With Excel 2016 and Office 365 Pro plus, a less confusing and powerful function was introduced – IFS function. It eliminates the confusion generated by multiple nested IFs for complex calculations. In any case, if you are using multiple nested IF statements, check whether VLOOKUP can solve the issue or use Pivot Table grouping.
Nested IFs look like this:
The same formula using IFS function is much simpler to type and understand :
IFS function has just ONE set of brackets, irrespective of the number of conditions used. It also offers the last argument for default return value – in case all other conditions did not produce any output. Try using it.
The function will return an error if used in versions before Excel 2016. Be careful.
When you type something in a cell after an = sign in Excel, a list of functions is shown. Functions have an icon next to them. For some functions, the icon shows a Yellow triangle with an exclamation mark. That is the Excel Function Warning I am talking about.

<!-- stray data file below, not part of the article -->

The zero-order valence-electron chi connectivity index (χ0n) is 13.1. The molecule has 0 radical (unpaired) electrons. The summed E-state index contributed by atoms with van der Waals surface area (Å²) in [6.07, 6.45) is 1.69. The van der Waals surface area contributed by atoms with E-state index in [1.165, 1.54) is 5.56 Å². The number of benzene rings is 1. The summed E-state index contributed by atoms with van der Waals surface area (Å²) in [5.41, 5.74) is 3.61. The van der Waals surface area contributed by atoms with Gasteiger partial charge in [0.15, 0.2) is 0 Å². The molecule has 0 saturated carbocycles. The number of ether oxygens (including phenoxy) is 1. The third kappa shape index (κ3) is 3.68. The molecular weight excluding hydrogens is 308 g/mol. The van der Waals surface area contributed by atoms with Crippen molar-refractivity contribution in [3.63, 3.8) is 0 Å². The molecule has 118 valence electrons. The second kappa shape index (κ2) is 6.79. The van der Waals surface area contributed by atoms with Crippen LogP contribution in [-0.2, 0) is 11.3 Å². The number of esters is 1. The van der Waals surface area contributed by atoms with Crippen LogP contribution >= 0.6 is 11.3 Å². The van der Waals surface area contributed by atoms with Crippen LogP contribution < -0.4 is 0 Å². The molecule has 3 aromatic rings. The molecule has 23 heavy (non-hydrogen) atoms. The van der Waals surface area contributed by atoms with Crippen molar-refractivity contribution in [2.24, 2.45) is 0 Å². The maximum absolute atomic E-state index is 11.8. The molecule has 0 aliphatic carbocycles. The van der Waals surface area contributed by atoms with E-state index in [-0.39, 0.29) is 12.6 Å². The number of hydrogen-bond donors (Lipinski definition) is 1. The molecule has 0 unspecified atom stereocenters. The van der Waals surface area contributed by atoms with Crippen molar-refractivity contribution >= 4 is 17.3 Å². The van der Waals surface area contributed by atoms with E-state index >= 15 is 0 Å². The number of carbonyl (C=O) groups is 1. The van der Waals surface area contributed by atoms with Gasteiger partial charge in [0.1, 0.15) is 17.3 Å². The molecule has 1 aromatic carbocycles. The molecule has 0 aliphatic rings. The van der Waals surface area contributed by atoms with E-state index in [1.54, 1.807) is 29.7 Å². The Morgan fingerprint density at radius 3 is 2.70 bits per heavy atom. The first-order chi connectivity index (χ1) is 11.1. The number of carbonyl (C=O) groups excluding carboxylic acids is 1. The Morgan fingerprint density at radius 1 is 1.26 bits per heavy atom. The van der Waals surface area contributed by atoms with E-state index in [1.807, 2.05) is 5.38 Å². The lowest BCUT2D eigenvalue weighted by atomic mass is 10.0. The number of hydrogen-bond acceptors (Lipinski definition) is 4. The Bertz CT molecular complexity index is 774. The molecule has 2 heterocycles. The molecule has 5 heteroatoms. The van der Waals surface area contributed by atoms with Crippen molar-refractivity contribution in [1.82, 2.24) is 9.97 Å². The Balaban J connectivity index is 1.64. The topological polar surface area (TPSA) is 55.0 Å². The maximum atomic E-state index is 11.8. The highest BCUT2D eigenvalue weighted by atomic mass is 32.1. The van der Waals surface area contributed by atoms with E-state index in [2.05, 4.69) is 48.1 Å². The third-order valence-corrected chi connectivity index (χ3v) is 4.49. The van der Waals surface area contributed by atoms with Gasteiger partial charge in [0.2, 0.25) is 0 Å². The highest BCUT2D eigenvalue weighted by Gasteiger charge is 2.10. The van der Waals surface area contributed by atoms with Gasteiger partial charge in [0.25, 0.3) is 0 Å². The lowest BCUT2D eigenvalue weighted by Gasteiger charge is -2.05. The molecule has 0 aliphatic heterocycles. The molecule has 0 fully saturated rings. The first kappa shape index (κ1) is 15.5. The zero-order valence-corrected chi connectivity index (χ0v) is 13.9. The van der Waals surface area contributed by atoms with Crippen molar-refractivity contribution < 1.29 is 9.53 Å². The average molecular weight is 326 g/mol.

No warning Warning
What exactly is the Excel Function Warning?
It basically means: “Do not use this function. We have a new and more accurate function available now”. If you use only newer versions of Excel, you should use the newer functions.
Here is an example. The older STDEV function now has two separate functions STDEV.S and STDEV.P – S means sample and P means population. The mathematical formula used behind the scenes by these functions is different. As mathematics advances further, the logic used also undergoes improvement. The newer functions utilize the latest algorithms to increase accuracy of your results.
- Notice if any of the your formulas have one or more Excel Function Warning icon.
- Go to the help file of that function.
- The newer, better or more appropriate function will be listed there.
- Learn the new function(s). Understand what has changed and why.
- Change these across your files to ensure more accurate results.
- Use the new function when you create new workbooks.